Britain's largest supermarket chain, Sainsbury's, announced on the day of the Environment Council that it would not use HCFCs in any of its new stores from November, prompting environmentalists to say that this proved that the Commission's proposals do not go far enough, as users can move out of HCFCs much quicker than originally thought (see pp 9-10 ).

Sainsbury's move conflicts with the arguments of the British Refrigeration Industry Board (RIB), which represents producers, distributors and users of refrigeration equipment. In a briefing document issued in May, the RIB said that a cap of 4% rather than 2.5% on the HCFCs is needed, and urged the Commission to resist the "extreme views" of some Member States. According to the RIB, it would be an "unreasonable and unnecessary burden on industry and the consumer to finance the move from CFCs to HCFCs and on to HFCs, possibly within a 10-year time span."

ICI, a major producer of HCFC-22 at 30,000 tonnes per year, wants the ban on its use in new equipment delayed, saying that the Commission is being over-optimistic in expecting sufficient quantities of HFCs, one of the substitutes for HCFCs, to be available to meet the demand generated by the Regulation.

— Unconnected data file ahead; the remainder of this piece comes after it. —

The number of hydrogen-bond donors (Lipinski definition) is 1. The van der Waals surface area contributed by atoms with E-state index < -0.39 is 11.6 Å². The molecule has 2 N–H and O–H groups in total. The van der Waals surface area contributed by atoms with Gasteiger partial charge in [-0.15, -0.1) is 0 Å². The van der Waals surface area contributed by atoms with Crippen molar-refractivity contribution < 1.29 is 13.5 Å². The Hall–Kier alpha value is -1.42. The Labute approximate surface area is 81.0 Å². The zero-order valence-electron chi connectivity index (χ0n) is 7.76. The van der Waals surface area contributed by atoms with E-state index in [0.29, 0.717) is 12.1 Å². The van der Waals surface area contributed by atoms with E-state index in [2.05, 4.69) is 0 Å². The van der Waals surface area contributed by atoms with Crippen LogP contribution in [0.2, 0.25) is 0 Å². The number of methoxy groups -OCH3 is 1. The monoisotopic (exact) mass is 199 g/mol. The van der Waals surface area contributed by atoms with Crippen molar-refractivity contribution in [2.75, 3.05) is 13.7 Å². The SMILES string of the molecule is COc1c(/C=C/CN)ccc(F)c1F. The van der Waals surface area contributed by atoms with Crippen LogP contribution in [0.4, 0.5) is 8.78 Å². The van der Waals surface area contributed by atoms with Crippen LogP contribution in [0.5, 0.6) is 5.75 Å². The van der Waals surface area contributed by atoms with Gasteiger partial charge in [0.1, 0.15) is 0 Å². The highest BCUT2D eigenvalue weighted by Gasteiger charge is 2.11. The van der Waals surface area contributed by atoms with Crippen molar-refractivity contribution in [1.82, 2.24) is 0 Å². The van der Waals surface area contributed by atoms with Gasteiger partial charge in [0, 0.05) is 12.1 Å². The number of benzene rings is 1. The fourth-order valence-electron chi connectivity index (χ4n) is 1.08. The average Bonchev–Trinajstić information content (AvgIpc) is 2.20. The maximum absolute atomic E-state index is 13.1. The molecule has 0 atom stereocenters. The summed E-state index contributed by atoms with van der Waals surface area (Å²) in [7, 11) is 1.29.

But ICI has also suggested that as a trade-off the initial cap on HCFC consumption could be lowered, thus ensuring that the overall level of HCFCs in use is minimised.

Even the Commission conceded in an explanatory memorandum accompanying the draft Regulation that it would be possible to reduce the initial consumption cap to at least 2.3%. The Commission says the lower value could be achieved because the foam industry has recently made a rapid technology transition to foams that are not blown with HCFCs. However, it fails to explain why the lower figure was not adopted in its proposal.

The memorandum also notes that some Member States have said they can implement much earlier phase-out dates for HCFCs. Denmark, for example, intends to ban HCFCs by 2002, and Germany, whose refrigerator manufacturers have been leading the move out of HCFCs, wants to phase out

HCFC-22 use by 2000 except in closed-circuit refrigeration systems.

The Regulation's other provisions include a complete phase-out of hydrobromofluorocarbon (HBFC) production by the end of 1995, and reduction of methyl bromide production by 25% of 1991 levels from 1 January 1996. The Commission's position on methyl bromide is thus considerably weaker than in its earlier proposal, when cuts of 20-30% by the middle of this decade were being proposed with larger cuts by the end of the century.